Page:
It was announced on Thursday that Raif Badawi won the European Union’s Sakharov human rights prize. The Guardian reports :
Raif Badawi, the Saudi blogger and activist sentenced to 10 years in prison and 1,000 lashes for insulting Islam, has won the EU’s Sakharov prize for human rights.
The announcement was greeted on Thursday with a standing ovation at the European parliament in Strasbourg, France, but will be seen by Saudi Arabia as another diplomatic slight at a time when its domestic and international policies are coming under growing criticism.
Martin Schulz, the European parliament president, said: “I urge the king of Saudi Arabia to free him [Badawi], so he can accept the prize.”
Named after the Soviet scientist and dissident Andrei Sakharov, the award was created in 1988 to honour people and organisations defending human rights and fundamental freedoms. Badawi was one of three nominees this year, along with the Venezuelan opposition movement Mesa de la Unidad Democrática and the assassinated Russian opposition leader Boris Nemtsov.
“The European parliament has sent today a strong political and humanitarian message to Saudi Arabian authorities,” said Guy Verhofstadt, leader of the Liberal bloc. “We urge His Majesty King Salman to release Raif Badawi from prison and in any case to end the barbaric punishment of flogging.”
Raif Badawi was sentenced to ten years in prison plus 1,000 lashes for the crime of writing a blog that questioned the way his country was run. According to raifbadawi.org, he was “charged with ‘setting up a website that undermines general security’, ‘ridiculing Islamic religious figures’, and ‘going beyond the realm of obedience’.” There have been attempts to get apostasy added to the charges, which would carry a death sentence, although these have so far been unsuccessful. The 1,000 lashes were to be carried out in front of the main mosque in Jeddah each week after Friday prayers. Personally, I find this particular aspect of his punishment revolting in the extreme.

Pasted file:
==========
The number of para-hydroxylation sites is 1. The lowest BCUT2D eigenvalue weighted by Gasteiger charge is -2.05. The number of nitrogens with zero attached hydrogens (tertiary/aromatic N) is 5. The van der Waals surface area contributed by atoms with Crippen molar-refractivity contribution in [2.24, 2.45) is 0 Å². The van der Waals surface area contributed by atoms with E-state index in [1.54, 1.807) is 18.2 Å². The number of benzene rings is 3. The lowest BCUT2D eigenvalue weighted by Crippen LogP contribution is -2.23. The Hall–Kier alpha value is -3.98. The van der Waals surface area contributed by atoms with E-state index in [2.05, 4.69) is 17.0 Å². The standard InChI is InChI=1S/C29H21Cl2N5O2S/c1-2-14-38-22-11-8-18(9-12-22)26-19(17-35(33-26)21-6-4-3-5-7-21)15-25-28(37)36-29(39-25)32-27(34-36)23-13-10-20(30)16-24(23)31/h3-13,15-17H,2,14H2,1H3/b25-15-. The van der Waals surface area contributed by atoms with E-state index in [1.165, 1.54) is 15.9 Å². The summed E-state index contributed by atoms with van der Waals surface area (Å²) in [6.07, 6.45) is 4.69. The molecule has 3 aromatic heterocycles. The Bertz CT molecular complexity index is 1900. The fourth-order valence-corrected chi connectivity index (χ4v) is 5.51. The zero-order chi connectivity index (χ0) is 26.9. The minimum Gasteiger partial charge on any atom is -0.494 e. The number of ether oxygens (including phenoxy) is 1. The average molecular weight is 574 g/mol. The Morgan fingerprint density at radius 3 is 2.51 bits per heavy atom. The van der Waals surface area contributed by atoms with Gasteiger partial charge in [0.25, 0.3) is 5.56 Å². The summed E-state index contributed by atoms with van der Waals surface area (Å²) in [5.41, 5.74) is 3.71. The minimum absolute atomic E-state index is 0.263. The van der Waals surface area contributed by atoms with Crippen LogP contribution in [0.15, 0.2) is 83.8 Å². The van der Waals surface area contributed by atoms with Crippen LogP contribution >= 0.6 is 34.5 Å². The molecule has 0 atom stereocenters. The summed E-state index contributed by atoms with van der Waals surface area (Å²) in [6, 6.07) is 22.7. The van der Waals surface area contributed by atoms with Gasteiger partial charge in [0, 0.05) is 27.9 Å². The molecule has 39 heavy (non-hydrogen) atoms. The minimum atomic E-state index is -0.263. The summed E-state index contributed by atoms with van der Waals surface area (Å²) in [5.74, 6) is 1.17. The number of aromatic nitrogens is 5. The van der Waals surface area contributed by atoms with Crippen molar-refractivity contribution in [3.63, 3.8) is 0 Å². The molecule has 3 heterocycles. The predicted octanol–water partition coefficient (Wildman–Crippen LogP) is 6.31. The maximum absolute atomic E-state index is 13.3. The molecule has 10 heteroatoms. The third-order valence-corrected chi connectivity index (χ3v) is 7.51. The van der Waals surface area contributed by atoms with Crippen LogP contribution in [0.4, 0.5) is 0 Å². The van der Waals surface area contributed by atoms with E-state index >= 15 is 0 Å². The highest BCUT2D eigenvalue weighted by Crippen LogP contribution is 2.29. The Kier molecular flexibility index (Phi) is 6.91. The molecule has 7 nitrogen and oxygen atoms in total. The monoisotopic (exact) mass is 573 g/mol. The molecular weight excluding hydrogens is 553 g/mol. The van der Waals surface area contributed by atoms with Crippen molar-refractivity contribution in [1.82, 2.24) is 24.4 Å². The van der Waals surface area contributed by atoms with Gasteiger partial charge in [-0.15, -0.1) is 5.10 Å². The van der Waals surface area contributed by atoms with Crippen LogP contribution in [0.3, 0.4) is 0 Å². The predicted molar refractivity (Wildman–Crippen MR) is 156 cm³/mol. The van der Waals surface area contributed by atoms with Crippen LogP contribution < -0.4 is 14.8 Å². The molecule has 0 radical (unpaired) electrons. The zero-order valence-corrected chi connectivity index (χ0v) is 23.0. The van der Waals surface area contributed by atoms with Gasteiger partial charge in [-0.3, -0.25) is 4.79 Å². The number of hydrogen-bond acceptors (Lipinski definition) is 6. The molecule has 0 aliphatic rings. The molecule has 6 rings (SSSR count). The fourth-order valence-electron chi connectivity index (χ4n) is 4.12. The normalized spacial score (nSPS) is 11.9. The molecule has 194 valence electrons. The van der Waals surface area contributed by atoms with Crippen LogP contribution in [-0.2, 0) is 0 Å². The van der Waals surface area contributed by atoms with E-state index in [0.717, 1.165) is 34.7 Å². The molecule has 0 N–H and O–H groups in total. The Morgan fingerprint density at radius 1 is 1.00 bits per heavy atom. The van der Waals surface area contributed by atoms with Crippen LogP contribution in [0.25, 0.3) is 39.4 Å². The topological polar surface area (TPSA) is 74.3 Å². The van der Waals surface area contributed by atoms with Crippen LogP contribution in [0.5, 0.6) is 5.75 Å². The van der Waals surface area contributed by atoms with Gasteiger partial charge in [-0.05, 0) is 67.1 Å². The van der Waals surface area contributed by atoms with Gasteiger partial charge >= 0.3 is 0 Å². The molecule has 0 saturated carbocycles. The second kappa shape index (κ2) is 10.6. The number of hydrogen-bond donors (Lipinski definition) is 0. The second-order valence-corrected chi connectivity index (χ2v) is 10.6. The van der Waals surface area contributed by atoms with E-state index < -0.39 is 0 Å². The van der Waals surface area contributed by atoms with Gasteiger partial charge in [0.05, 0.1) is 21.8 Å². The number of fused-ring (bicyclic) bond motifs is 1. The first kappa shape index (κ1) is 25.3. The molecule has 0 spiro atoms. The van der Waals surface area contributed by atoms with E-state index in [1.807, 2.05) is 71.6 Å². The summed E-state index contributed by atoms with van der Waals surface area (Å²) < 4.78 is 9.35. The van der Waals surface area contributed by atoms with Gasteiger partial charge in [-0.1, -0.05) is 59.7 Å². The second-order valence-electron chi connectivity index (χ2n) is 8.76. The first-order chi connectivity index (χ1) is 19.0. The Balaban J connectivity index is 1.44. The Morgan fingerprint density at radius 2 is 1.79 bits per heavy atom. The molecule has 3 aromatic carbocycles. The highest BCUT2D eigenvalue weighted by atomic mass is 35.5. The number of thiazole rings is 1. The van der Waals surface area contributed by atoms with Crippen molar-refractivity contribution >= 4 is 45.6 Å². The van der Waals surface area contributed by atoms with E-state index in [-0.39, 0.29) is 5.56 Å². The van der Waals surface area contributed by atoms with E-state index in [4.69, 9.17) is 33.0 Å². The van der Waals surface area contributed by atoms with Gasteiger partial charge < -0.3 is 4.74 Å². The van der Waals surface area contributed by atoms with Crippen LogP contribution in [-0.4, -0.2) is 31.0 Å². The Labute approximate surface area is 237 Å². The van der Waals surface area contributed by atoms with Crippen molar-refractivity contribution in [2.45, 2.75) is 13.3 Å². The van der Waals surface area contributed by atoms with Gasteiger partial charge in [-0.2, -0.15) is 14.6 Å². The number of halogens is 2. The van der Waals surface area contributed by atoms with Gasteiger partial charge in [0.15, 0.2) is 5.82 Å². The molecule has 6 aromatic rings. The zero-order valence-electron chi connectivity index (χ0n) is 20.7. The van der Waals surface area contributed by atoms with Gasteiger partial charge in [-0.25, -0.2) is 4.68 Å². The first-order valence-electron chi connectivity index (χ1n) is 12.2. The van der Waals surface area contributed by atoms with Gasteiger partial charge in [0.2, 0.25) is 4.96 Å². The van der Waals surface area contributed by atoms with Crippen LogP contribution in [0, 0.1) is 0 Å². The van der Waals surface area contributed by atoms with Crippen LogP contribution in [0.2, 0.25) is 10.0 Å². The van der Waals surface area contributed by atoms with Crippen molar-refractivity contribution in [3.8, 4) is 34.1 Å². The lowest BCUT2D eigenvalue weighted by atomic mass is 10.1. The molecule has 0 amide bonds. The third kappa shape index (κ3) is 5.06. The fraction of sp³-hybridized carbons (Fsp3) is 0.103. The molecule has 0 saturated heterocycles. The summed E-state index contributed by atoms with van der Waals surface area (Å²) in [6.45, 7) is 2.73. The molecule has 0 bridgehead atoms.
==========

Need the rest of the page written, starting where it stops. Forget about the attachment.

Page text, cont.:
Badawi received the first fifty lashes of his sentence back on 9 January this year, despite multiple calls from other countries and international agencies not to proceed. He was transported from his prison by bus to the square in front of a mosque in Jeddah. As Friday prayers ended, a uniformed man with a cane began to hit him across his bared back, and didn’t stop until he’d whacked Badawi fifty times. The same thing was supposed to happen every week, same place, same time, until the sentence of 1,000 lashes had been carried out. The only reason it hasn’t is a sick nod to humanitarianism – the first quota left him too ill to undergo further sessions.
On the same day that that Badawi’s first batch of lashes were administered, the Saudi minister of state for foreign affairs, Nizar Madani, was in Paris. There, he linked arms with other senior politicians from all over the world in support of freedom of speech in the ‘Je Suis Charlie’ (I am Charlie) march that followed the massacre of nine staff of the Charlie Hebdo magazine. I’m all for diplomacy, but the hypocrisy of that disgusted me. It is the extremism of Wahhabism that is the reason Raif Badawi is in prison undergoing corporal punishment for questioning his government, and some are trying to turn that into a death sentence. It is the export of Wahhabism from Saudi Arabia that has infected some people and led them to actions such as those of the brothers who thought murdering a bunch of cartoonists was a sacred act that would be lauded by their god.